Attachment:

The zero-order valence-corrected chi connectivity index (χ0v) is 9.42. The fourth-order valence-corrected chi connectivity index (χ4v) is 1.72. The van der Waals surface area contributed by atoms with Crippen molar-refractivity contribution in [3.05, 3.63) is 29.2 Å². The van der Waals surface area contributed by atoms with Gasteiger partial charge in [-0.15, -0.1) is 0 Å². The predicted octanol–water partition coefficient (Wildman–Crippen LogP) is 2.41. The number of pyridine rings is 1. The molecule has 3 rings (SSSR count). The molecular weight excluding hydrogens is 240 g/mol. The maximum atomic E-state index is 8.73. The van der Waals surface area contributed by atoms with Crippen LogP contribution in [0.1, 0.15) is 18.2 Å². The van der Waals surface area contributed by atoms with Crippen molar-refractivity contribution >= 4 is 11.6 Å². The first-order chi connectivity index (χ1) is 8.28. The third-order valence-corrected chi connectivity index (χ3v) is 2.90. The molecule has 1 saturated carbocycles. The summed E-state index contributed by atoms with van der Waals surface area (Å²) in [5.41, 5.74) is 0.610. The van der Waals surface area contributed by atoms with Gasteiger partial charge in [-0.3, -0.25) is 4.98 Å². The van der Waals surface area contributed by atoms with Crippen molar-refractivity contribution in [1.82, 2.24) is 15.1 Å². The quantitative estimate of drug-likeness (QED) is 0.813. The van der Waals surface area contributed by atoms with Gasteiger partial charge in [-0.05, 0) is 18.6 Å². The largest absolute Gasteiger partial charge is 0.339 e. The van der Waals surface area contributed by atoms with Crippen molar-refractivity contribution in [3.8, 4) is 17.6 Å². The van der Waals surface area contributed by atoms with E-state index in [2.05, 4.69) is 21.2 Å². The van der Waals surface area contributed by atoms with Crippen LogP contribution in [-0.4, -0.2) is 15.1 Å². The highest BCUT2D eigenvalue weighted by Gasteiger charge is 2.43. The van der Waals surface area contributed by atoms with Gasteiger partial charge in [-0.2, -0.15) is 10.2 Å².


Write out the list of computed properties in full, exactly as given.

The zero-order valence-corrected chi connectivity index (χ0v) is 9.42. The fourth-order valence-corrected chi connectivity index (χ4v) is 1.72. The van der Waals surface area contributed by atoms with Crippen molar-refractivity contribution in [3.05, 3.63) is 29.2 Å². The van der Waals surface area contributed by atoms with Gasteiger partial charge in [-0.15, -0.1) is 0 Å². The predicted octanol–water partition coefficient (Wildman–Crippen LogP) is 2.41. The number of pyridine rings is 1. The molecule has 3 rings (SSSR count). The molecular weight excluding hydrogens is 240 g/mol. The maximum atomic E-state index is 8.73. The van der Waals surface area contributed by atoms with Crippen LogP contribution in [0.1, 0.15) is 18.2 Å². The van der Waals surface area contributed by atoms with Crippen molar-refractivity contribution >= 4 is 11.6 Å². The first-order chi connectivity index (χ1) is 8.28. The third-order valence-corrected chi connectivity index (χ3v) is 2.90. The molecule has 1 saturated carbocycles. The summed E-state index contributed by atoms with van der Waals surface area (Å²) in [5.41, 5.74) is 0.610. The van der Waals surface area contributed by atoms with Gasteiger partial charge in [-0.3, -0.25) is 4.98 Å². The van der Waals surface area contributed by atoms with Crippen molar-refractivity contribution in [1.82, 2.24) is 15.1 Å². The quantitative estimate of drug-likeness (QED) is 0.813. The van der Waals surface area contributed by atoms with Gasteiger partial charge in [-0.05, 0) is 18.6 Å². The largest absolute Gasteiger partial charge is 0.339 e. The van der Waals surface area contributed by atoms with Crippen molar-refractivity contribution in [3.8, 4) is 17.6 Å². The van der Waals surface area contributed by atoms with E-state index in [2.05, 4.69) is 21.2 Å². The van der Waals surface area contributed by atoms with Crippen LogP contribution in [-0.4, -0.2) is 15.1 Å². The highest BCUT2D eigenvalue weighted by Gasteiger charge is 2.43. The van der Waals surface area contributed by atoms with Gasteiger partial charge in [-0.2, -0.15) is 10.2 Å².